The Real Story of 'Disinformation'
What to Know
Disinformation is used today to describe a form of propaganda consisting of false information deliberately and often covertly spread to obscure the truth. Interestingly, it is not entirely clear if the word comes from a misuse of misinformation or is related to the similarly named Russian program of 1950s propaganda.
It is tempting to think of the evolution of language as an orderly and logical thing. A word is needed, someone decides to create one that fits the need, and we all more or less agree that, moving forward, this is the word we will use. Needless to say, this is not how things typically work. The process can be so awkward and confusing that we often have trouble unraveling the origins of words that just recently came into the language. The word disinformation, fittingly enough, is a fine example.
What Is Disinformation?
We define disinformation as “false information deliberately and often covertly spread (as by the planting of rumors) in order to influence public opinion or obscure the truth.” This occupies different semantic terrain than the similar misinformation, which is defined simply as “incorrect or misleading information.”
Many people think disinformation is a literal translation of the Russian dezinformatsiya, which means "misinformation," a term the KGB used in the 1950s to name a department created to dispense propaganda.
He described six Intelligence directorates and a department responsible for the “dissemination of misleading information,” known as the disinformation section.
— The Manchester Guardian (Manchester, Eng.), 1 Jul. 1954
Demoralization and disinformation instruments.—American Newspaper Guild, Teachers’ Unions, American Association of Writers and Artists, American Peace Mobilization, committees of liberals, and clergymen for various purposes, International Juridicial Association, Lawyers Guild, etc.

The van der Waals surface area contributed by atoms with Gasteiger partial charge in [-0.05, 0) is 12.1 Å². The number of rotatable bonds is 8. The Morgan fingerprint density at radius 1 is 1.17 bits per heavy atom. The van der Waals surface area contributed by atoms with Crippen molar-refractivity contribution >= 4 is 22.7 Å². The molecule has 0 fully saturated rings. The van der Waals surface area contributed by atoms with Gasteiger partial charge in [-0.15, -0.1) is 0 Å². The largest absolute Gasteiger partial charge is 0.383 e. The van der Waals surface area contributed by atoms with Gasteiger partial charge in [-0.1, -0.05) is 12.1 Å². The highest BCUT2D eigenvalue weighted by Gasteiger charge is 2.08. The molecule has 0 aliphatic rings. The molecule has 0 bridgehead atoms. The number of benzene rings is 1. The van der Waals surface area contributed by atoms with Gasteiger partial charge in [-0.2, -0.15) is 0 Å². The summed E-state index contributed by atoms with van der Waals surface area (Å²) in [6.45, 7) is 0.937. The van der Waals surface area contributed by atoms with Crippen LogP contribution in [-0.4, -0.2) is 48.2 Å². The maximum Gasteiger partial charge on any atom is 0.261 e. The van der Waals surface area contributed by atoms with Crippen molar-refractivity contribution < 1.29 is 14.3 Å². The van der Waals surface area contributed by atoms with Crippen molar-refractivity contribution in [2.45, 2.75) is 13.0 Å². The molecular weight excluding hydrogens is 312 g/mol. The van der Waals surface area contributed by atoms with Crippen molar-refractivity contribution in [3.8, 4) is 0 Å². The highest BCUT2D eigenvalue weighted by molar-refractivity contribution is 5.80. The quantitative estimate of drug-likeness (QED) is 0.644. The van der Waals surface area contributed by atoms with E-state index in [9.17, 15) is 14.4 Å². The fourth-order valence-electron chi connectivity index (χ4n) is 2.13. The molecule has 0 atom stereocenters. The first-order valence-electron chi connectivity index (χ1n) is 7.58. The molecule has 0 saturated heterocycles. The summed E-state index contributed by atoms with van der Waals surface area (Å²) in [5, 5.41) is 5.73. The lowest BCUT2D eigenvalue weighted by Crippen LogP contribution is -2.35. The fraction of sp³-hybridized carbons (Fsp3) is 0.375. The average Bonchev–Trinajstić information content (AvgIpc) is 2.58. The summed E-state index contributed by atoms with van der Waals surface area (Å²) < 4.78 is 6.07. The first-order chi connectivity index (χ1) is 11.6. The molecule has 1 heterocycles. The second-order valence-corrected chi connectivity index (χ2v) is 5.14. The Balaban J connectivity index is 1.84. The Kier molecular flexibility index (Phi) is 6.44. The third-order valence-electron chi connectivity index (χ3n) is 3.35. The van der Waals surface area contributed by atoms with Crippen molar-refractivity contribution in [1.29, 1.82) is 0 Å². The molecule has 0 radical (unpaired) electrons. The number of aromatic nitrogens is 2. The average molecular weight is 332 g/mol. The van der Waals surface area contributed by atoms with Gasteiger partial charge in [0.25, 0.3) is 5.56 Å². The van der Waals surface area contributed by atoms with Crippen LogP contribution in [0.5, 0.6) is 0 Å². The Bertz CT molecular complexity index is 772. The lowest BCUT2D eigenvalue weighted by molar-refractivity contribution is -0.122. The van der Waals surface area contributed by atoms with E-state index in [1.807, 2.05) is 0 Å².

— Hearing Before the Committee on Un-American Activities, Investigation of Communist Activities in the New York City Area—Part 6, 7 Jul. 1953
It is worth noting that disinformation was used (in the sense of “deceptive propaganda”) in the preceding decades, in a variety of countries, both with and without reference to Russian intelligence services.
This article casting so much scorn on democratic England is so filled with historical misinformation that it reads like Nazi disinformation propaganda.
— The Birmingham News (Birmingham, AL), 26 May 1940
From time to time, Moscow uses a trick known in international military intelligence as “disinformation.”
— The Lincoln Star, (Lincoln, NE), 15 Jun. 1941
Disinformation also may be found in the 19th century (as far back as the 1870s), although in early use it typically is serving as a non-standard synonym of misinformation.
Jim, I’s s’prised at your various disinformation on familious topics.
— Newport Mercury (Newport, RI), 11 Mar. 1876
The amount of disinformation disseminated by the Sun City delegation is immense.
— Medicine Lodge Cresset (Medicine Lodge, KS), 17 Feb. 1887
Coming to the question of agricultural depression Mr. Morill said that there was a glut of disinformation misseminated on that subject and a concealment of the fact that prices of farm products are depressed throughout the world.
— The Philadelphia Inquirer, 31 Jul. 1890
So even with a word that has recently been added to the language it may be impossible to say with certainty whether it comes from mistaken use of another word (misinformation), if it comes from describing propaganda efforts in the early 20th century, or if it comes from a 1950s translation of a Russian word for a KGB propaganda department. It may be frustrating to not know what a word’s origins truly are, but at least in the case of disinformation it feels like the ambiguity fits the word.